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DEPARTMENT OF THE NAVY -- NAVAL HISTORICAL CENTER
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Lee Fox

 

Lee Fox, born 11 January 1920 at Rock Island, III., died defending the U.S. Naval Air Station, Kaneohe Bay, Oahu, Hawaii, during the Japanese sneak attack of 7 December 1941. He began his flight training in the Civilian Pilot Training Program as an undergraduate at Franklin and Marshall College. Appointed an aviation cadet in the Naval Reserve 9 January 1941, he won his pilot’s wings at Pensacola and was commissioned an ensign 5 August. After brief service on the west coast, he arrived Hawaii 17 September and served with Patrol Squadron 12 until his death.

 

(DE-65: dp. 1,400; l. 306'; b. 36'10"; dr. 13'6"; s. 24 k.; cpl. 186; a. 3 3", 4 4.1", 8 20mm., 8 dcp., 1 dcp. (h.h.), 2 dct.; cl. Buckley)

 

Lee Fox (DF-65) was laid down I March 1943 by Bethlehem-Hingham Shipyard, Inc., Hingham, Mass.; launched 29 May; sponsored by Mrs. Lee Fox, mother of Ensign Fox; and commissioned 30 August 1943, Lt. Comdr. W. C. Jennings in command.

 

Built with dispatch, Lee Fox helped to overcome the German submarine menace in the Atlantic. Her greatest enemy, however, turned out to be the buffeting storms of the North Atlantic. Returning from her Bermuda shakedown voyage 17 October 1943, she was overtaken by a hurricane that almost capsized the vessel and caused a fire in the aft engineroom. On 11 December off Cape Cod, during a storm a projectile exploded on her forecastle, causing more fire damage and further yard repairs.

 

Overcoming her early misfortunes, Lee Fox, completed 18 Atlantic crossings between 6 November 1943 and 7 January 1945. Londonderry, Northern Ireland, became her port away from home as she helped escort the invasion troops and supplies to England for Operation “Overlord,” the invasion of Normandy. The last round-trip voyage required 30 days to convoy heavy equipment, such as floating cranes and powerplants, being towed to Plymouth, England, for use in the captured ports on the continent. Her only sure contact with enemy submarines occured 20 December 1944 when two ships in the return convoy were torpedoed.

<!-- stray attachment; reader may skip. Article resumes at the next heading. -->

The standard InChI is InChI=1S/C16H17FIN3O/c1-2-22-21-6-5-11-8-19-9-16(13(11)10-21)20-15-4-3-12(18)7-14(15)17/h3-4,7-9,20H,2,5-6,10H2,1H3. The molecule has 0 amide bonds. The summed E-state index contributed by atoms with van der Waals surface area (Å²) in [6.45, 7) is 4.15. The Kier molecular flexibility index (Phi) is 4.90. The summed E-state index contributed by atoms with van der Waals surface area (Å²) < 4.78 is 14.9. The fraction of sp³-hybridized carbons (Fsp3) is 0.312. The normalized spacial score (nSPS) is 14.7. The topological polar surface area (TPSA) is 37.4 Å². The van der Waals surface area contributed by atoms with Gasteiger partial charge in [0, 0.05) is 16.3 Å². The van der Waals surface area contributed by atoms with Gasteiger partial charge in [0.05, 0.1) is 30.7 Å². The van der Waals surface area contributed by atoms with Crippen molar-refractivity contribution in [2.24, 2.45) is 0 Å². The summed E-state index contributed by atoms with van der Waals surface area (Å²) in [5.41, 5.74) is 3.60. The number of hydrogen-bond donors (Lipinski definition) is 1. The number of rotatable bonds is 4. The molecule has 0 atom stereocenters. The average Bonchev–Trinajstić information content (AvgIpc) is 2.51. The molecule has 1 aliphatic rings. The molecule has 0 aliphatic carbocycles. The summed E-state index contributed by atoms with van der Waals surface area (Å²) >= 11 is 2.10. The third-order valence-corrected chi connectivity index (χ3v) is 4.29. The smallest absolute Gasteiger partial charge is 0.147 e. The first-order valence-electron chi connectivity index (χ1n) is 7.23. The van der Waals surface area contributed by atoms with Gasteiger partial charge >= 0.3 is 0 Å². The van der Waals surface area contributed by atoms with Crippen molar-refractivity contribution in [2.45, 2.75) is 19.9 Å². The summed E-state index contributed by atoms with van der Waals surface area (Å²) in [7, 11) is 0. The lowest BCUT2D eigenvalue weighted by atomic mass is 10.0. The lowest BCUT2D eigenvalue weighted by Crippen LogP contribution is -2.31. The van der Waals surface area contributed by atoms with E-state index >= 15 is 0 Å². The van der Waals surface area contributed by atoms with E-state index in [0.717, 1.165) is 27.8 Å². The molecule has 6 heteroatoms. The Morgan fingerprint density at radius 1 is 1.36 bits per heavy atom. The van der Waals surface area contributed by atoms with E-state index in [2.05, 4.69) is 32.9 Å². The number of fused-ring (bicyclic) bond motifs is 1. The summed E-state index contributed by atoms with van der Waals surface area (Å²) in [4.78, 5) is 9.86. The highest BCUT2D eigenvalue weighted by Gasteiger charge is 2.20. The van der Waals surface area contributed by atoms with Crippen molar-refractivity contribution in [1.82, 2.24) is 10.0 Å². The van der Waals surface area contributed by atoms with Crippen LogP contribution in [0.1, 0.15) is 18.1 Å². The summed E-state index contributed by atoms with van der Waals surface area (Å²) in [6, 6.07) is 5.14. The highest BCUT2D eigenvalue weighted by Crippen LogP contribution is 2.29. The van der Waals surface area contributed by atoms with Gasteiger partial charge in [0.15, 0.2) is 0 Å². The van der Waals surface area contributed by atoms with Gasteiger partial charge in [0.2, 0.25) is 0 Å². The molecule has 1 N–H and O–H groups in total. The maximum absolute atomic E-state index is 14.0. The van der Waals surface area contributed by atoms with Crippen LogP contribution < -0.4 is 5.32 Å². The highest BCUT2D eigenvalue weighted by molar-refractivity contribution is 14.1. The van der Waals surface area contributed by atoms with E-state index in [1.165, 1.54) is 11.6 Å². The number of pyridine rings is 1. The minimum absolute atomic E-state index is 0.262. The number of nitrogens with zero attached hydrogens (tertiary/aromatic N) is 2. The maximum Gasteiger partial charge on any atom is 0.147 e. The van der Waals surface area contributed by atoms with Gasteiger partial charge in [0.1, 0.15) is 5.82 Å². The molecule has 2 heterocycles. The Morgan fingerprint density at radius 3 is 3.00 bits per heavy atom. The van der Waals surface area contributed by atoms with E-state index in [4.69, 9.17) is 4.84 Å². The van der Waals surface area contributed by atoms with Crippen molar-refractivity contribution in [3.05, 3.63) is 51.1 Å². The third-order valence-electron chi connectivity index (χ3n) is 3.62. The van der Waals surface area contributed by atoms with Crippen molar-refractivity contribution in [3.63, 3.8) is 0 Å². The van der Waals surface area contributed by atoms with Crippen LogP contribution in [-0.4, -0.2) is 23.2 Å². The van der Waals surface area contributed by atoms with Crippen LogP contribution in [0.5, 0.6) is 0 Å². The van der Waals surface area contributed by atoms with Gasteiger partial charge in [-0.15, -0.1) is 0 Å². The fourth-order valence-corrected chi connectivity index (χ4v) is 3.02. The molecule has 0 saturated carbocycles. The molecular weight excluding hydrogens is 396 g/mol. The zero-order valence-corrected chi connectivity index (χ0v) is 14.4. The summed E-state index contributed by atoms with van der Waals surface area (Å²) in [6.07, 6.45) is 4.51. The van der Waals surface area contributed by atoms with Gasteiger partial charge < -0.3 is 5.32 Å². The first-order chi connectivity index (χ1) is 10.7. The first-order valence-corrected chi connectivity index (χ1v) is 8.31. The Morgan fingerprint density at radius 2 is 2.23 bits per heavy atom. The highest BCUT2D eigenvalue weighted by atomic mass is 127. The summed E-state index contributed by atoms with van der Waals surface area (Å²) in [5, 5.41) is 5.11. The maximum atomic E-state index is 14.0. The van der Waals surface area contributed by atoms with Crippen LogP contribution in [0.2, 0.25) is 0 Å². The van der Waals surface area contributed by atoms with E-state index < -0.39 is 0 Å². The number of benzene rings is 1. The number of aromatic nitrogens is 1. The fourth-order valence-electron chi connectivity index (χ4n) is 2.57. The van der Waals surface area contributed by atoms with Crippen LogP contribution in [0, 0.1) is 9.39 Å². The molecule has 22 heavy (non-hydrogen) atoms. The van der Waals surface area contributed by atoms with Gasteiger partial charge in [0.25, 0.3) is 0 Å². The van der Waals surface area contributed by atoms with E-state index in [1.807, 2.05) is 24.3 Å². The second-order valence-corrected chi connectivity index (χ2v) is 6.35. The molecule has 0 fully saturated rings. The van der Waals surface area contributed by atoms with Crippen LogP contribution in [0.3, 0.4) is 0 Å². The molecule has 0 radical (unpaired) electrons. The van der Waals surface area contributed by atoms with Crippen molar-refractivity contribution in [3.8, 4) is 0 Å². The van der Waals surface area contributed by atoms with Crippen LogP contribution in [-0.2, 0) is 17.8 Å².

Beginning 21 February 1945, this destroyer escort was converted to a high-speed transport and reclassified APD-45 2 days later. On 7 May she sortied from Norfolk with TU 29.6.1 bound for the war in the Pacific. Lee Fox arrived Pearl Harbor 31 May, having transited the Panama Canal on the 13th and spent 3 days at San Diego.

 

After she had additional training with Naval Combat Demolition Teams, 120 passengers were embarked 18 June for Guam. Continuing westward from Guam with a new list of passengers, Lee Fox next dropped anchor in San Pedro Bay, Philippines, 6 July. Here the end of the war overtook her but on 9 September the first of a series of escort assignments ended at Tokyo Bay. As a member of TU 53.7.1, she sailed for Yokohama 23 October to see that the northern Japanese islands of Oshima and others nearby were complying with the terms of surrender.

 

Released from this duty 15 November, she sailed for home before the end of the month and disembarked 123 veterans at San Diego 15 December. Departing New Year’s Day 1946, she reached her home port of Boston on the 17th. Following a period in dry dock, she arrived Green Cove Springs, Fla., 14 February 1946 and decommissioned 13 May and entered the Atlantic Reserve Fleet. Struck from the Navy list 1 September 1964, Lee Fox was sold 31 January 1966 for scrapping to the Southern Scrap Material Co., New Orleans, La.